Making amazing things possible
One million hours
Last year volunteers gave nearly one million hours of their time to the RSPB. This remarkable donation of time and talent demonstrates how fundamental volunteers are to saving nature. In fact, they make up 85% of our workforce: we genuinely couldn’t do what we do without them.
What some might find surprising is the sheer diversity of our volunteers. On a nature reserve, for example, we may have people talking to visitors, others carrying out wildlife surveys and others involved in hands-on habitat management. And of course there’s a whole host of people who work outside of our network of nature reserves. We have fundraisers, trainers, campaigners and many more, all making a real difference to nature.
One team for nature
Diverse our volunteers may be, but all are united in a commitment to save nature. Throughout the year, we’ve been speaking to our volunteers and it is clear that they also share a sense of achievement. Student Laura Humphries volunteered as a marketing and events assistant for RSPB Northern Ireland. As she explains: “I never thought that in 10 short weeks I would learn so much and it has been an experience that I will cherish forever.”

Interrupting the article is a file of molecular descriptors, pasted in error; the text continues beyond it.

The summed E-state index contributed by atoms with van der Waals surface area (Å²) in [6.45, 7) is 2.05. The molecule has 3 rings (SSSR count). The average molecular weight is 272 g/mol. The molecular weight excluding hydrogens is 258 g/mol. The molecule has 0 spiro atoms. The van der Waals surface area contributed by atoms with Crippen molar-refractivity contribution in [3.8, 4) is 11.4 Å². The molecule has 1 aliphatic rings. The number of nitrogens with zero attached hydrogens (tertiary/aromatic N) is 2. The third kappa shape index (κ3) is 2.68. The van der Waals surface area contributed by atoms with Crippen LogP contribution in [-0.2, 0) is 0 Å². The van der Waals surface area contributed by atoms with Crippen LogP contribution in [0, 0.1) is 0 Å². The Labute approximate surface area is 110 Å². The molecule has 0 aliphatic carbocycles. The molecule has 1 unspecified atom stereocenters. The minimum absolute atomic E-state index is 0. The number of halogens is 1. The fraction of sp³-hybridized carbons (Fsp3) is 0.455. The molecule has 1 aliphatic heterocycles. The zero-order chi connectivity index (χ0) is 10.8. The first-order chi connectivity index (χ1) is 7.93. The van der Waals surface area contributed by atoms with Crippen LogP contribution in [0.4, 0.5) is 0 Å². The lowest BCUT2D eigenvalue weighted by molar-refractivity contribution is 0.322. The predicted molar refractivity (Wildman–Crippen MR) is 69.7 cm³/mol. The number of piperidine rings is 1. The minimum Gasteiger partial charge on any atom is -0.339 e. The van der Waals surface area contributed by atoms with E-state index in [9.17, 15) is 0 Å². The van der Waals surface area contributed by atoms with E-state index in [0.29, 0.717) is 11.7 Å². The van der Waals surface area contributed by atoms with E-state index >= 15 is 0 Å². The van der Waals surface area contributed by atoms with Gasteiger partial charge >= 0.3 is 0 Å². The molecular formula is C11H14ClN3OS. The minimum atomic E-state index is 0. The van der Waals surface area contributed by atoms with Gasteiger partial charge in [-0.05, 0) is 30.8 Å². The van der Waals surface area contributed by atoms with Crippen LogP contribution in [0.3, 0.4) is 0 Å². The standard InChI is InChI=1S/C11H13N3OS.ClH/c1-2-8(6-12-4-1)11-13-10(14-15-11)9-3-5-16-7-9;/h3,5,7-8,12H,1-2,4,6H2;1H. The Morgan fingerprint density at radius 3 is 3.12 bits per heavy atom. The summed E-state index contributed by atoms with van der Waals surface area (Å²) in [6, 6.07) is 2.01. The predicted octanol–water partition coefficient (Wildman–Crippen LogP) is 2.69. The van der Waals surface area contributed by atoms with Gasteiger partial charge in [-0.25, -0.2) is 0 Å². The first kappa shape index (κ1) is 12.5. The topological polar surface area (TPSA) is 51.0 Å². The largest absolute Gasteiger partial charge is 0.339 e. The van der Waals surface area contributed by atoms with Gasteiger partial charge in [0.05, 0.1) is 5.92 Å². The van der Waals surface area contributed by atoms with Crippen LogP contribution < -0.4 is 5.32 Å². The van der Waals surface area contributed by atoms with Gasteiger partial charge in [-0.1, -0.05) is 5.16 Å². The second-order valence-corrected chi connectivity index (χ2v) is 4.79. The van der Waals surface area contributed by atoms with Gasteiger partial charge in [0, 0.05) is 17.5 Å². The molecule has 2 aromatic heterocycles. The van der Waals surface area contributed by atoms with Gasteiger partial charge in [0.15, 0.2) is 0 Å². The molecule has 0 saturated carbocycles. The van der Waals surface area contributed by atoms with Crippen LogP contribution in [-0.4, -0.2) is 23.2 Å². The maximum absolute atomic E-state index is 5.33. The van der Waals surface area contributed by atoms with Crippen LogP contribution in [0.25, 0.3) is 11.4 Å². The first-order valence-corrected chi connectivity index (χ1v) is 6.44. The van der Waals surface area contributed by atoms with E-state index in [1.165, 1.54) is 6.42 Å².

At RSPB Arne in Dorset, Joe Stockwell carries out practical conservation work. “It’s a hugely varied role but you can’t beat it. You go home knackered but you have a real feeling of ‘I’ve done a great job today’.”
Rowan Cannel volunteers with the Aldi Schools Outreach Project to help children experience nature: “I will never tire of the excitement expressed by children when they realise how much nature is actually on their doorstep, and how easy it can be for them to help conserve it. Volunteering on this project has genuinely been one of the best decisions I have made.”
Making a difference
Paid staff are equally positive about the contribution made by volunteers. Nick Droy is Regional Reserves Manager and Innovation Lead for the Midlands and has recruited volunteers to help with specialist projects.
He recalls: “We recruited the ex-head of the Isle of Wight tourist board to review our visitor income generation plans at Sandwell Valley – harnessing professional skills and experience to make a huge, positive impact on our work.”
At RSPB Forsinard Flows, Warden Claire Foot runs our Friends and Family Volunteering Holidays scheme in which volunteers spend a week helping out. “Running the Friends and Family Volunteering Holidays has made a great impact for nature and benefited the reserve endlessly. Volunteers are so enthusiastic and just want to help,” Claire enthuses.
We recognise that people volunteer because they enjoy it and know they are making a difference, and so we try to ensure that we are able to provide opportunities that reflect an individual’s availability, interests and talents. Pleasingly it seems to be working. Our most recent survey of volunteers found that 88% would recommend volunteering with the RSPB to family and friends. And we can’t recommend our volunteers enough either!